FROM PERSIA TO KABUL TO LAHORE THE EVOLUTION OF MUGHAL PAINTING; FASCINATING FIRST MUGHAL WORK OF 1555 DONE BY MASTERS UNKNOWN.

FROM PERSIA TO KABUL TO LAHORE THE EVOLUTION OF MUGHAL PAINTING;
FASCINATING FIRST MUGHAL WORK OF 1555 DONE BY MASTERS UNKNOWN.

M.A. Rahman Chughtai was not merely an artist and etcher. He was also a collector and scholar, and had deep insight on World painting, Islamic painting, as well as painting in our region. The exceptional art works of Central Asia done in Ajanta and Ellora are well known, but then there is silence of nearly 800 years. Certainly, some works were done under the Sultanates, and scholars like Dr Abdullah Chaghatai and Dr Richard Ettinghausen have written about same. But the real swing started with Emperor Humayoun convincing a group of exceptional Paint Masters to come back with him to India. And most of them did. The main two were Mir Sayyed Ali and Khawaja Abdus Samad. And the very initial miniatures were probably made in Kabul and then moved on to the city of Lahore. Lahore became the center of Cultural revolution. In real terms Emperor Akbar set the school of art in motion (he himself got training in same), and about 55 Masters were put on the task of Dastan Amir Hamza, Not only that Akbar send batches of Indian students to Kabul and other places for training in the arts, and created many Hindu Artists of those times. Lahore even today has lanes named after major artists of  those times.

A torn painting on cloth and in huge size was discovered at the turn of 19th century. It had set people talking and scholars have poured in their opinion about the work. Initially Stanley Clark, Laurence Binyon, Basil Gray and others gave their opinion. Chughtai Sahib also contributed in that dialogue by publishing a book the HOUSE OF TAIMUR and adding the name of the painter Mirza Farrukh Baig to the list of  contenders for this painting. Obviously it is a specialized subject but our blog is meant to highlight such things. The numerous details are not possible in a short write up on the subject. Read about Prince Kamran too:

THE VISIT OF ENGRAVER ARTIST HARRY NORMAN ECCLESTON IN 1980; REALLY MEMORABLE LECTURE ON ETCHINGS AT CHUGHTAI MUSEUM.

THE VISIT OF ENGRAVER ARTIST HARRY NORMAN ECCLESTON IN 1980;
REALLY MEMORABLE LECTURE ON ETCHINGS AT CHUGHTAI MUSEUM.

Etcher Paul Drury was a friend of artist M.A. Rahman Chughtai. We invited him to Pakistan. Due to health conditions, he was not able to make it. Instead of himself, he sent Harry Norman Eccleston to represent him here. This person himself was a famous etcher and artist, and President of the Royal Society of Painter, Etchers and Engravers. He was designer of Bank notes and worked for Bank of England itself. A very jovial and full of life person, he was a joy to behold here, giving a professional lecture to a first-time audience here. Surely some must be remembering same, as we ourselves do now. But he left a copy of his lecture to us, and we will upload the same on our blog soon. He also presented us with an etching of his own for our museum, as we presented some to him too. The same ended in the Victoria and Albert Museum as a gift from Paul Drury. Paul Drury died in 1987.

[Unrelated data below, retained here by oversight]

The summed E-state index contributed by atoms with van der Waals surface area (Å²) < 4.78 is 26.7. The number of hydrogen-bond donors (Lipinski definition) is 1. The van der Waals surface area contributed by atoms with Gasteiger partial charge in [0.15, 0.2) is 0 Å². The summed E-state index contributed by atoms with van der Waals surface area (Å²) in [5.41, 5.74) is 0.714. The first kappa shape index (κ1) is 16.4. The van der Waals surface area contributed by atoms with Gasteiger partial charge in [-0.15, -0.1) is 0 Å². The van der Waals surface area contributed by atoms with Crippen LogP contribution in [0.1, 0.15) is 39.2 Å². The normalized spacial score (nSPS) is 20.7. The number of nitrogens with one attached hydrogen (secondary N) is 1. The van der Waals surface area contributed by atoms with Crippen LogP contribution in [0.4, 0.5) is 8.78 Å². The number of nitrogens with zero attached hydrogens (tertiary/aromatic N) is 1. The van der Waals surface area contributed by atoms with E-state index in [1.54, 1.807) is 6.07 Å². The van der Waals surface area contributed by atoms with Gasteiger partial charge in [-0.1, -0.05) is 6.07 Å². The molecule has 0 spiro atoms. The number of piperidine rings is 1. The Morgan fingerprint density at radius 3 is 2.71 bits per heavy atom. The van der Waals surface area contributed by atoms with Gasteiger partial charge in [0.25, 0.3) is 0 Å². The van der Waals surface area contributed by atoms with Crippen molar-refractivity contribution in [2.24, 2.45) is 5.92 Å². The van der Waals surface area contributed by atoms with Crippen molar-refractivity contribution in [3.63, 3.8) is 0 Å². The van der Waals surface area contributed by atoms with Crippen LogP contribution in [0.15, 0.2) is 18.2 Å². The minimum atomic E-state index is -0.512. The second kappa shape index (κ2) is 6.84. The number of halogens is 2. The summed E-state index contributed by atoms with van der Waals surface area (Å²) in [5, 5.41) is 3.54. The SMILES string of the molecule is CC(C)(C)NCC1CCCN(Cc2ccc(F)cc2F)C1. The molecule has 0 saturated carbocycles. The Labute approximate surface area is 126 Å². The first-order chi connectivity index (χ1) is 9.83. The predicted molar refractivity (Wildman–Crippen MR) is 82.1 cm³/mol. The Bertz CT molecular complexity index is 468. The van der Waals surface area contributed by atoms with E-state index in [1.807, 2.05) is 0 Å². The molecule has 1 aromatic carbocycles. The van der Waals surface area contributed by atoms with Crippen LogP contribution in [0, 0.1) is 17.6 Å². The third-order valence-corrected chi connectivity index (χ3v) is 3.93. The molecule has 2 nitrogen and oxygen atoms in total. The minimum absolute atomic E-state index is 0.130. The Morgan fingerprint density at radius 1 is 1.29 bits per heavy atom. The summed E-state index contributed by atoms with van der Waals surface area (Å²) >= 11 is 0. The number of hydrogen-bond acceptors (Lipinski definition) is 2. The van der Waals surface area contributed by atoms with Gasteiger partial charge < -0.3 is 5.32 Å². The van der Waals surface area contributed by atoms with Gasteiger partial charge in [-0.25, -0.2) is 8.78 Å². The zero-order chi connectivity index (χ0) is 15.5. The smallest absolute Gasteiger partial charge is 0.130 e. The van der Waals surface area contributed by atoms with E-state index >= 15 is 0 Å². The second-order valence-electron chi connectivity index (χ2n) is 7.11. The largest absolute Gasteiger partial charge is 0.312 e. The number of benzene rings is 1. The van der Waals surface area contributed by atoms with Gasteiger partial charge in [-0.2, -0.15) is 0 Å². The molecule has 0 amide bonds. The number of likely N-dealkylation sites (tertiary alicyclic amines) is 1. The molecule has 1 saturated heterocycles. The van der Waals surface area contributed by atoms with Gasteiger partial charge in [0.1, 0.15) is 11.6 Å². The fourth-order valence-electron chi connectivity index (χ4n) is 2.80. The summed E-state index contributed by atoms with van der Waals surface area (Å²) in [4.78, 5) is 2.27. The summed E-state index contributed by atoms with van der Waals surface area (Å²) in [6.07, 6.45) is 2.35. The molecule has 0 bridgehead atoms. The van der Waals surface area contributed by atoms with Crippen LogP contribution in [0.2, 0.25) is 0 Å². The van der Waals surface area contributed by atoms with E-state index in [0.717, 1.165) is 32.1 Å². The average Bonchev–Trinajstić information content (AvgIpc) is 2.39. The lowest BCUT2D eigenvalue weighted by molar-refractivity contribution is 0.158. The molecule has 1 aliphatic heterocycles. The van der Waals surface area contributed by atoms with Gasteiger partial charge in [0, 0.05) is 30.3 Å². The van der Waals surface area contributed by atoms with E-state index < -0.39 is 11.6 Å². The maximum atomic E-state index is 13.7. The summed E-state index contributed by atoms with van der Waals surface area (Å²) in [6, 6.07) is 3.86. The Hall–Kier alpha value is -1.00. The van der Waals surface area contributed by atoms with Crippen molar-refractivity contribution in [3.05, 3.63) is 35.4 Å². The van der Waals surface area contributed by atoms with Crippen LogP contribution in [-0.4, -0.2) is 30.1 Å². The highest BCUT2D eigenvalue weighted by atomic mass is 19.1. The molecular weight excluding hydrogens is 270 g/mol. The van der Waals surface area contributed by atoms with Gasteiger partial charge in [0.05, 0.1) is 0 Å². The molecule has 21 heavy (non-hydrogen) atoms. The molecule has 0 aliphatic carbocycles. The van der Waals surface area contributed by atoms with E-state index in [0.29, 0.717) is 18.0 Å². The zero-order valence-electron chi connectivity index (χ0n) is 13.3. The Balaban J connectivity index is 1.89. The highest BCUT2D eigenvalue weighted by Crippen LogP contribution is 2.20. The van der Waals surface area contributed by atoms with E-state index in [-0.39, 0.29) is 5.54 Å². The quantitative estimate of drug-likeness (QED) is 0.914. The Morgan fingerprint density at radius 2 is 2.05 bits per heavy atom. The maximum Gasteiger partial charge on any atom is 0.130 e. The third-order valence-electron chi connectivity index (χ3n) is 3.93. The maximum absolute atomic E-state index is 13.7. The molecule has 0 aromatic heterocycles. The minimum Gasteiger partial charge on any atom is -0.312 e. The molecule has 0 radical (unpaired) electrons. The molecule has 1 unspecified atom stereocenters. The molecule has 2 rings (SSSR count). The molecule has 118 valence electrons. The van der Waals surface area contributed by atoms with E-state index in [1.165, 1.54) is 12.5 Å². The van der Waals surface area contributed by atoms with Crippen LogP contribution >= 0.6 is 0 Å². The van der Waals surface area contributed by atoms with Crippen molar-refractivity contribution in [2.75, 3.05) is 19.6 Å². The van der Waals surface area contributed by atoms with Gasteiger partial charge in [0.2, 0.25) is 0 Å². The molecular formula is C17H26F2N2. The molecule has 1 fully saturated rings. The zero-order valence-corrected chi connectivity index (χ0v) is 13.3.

Harry Norman Eccleston 1923-2010, also recorded an interview here with us on Chughtai art. At end of his lecture, he says:

“One thing is certain, to know Chughtai art to appreciate him fully one must know both the paintings and the prints. Each in its own right unite to a remarkable body of work for an artist to have fully left; together they are truly astonishing achievement by a great artist.”

THE DESCENDANT OF USTAD AHMAD MIMAR AT LUCKNOW COURT; FOUND SERVING NAWAB YASMEEN MAHAL WIFE OF WAJID ALI SHAH.

THE DESCENDANT OF USTAD AHMAD MIMAR AT LUCKNOW COURT;
FOUND SERVING NAWAB YASMEEN MAHAL WIFE OF WAJID ALI SHAH.

The fore fathers of Ustad Ahmad Mimar are famous as having come from Herat, but trained in Turkey under Ustad Sinan, known as Ustad Yusuf Burkurdar, son of Muhammed Hussain. Ustad Yusuf is traced through his works at the city of Hisar, in Haryana. But Ahmad was born in Lahore, and is referred as Lahori all the time. Their children spread themselves to various Courts at Delhi, Shahjahanabad, Jaipur, Peshawer, Kabul and Lahore. It is also known to have extended themselves to Lucknow, mainly at the Court of Wajid Ali Shah.

A manuscript of recited Naats at the Court of Wajid Ali Shah, by Aulad Ali, son of Amir Ali, Naqsha Nawis Sultani. This is Amiruddin Ali, beloved son of Imamuddin Riazi of Shahjahanabad. Aulad Ali mentions being on the payroll of Nawab Yasmeen Mahal, African queen of Wajid Ali Shah.At same time he refers to his father as being a Naqsha Nawis Sultani, that is Royal draughtsman or architect to the Court. We do hear of an architect in Oudh namely Kifayatullah of an Imambara there, as being from the same family. There is an inscription in the building itself of his service to Royal architecture.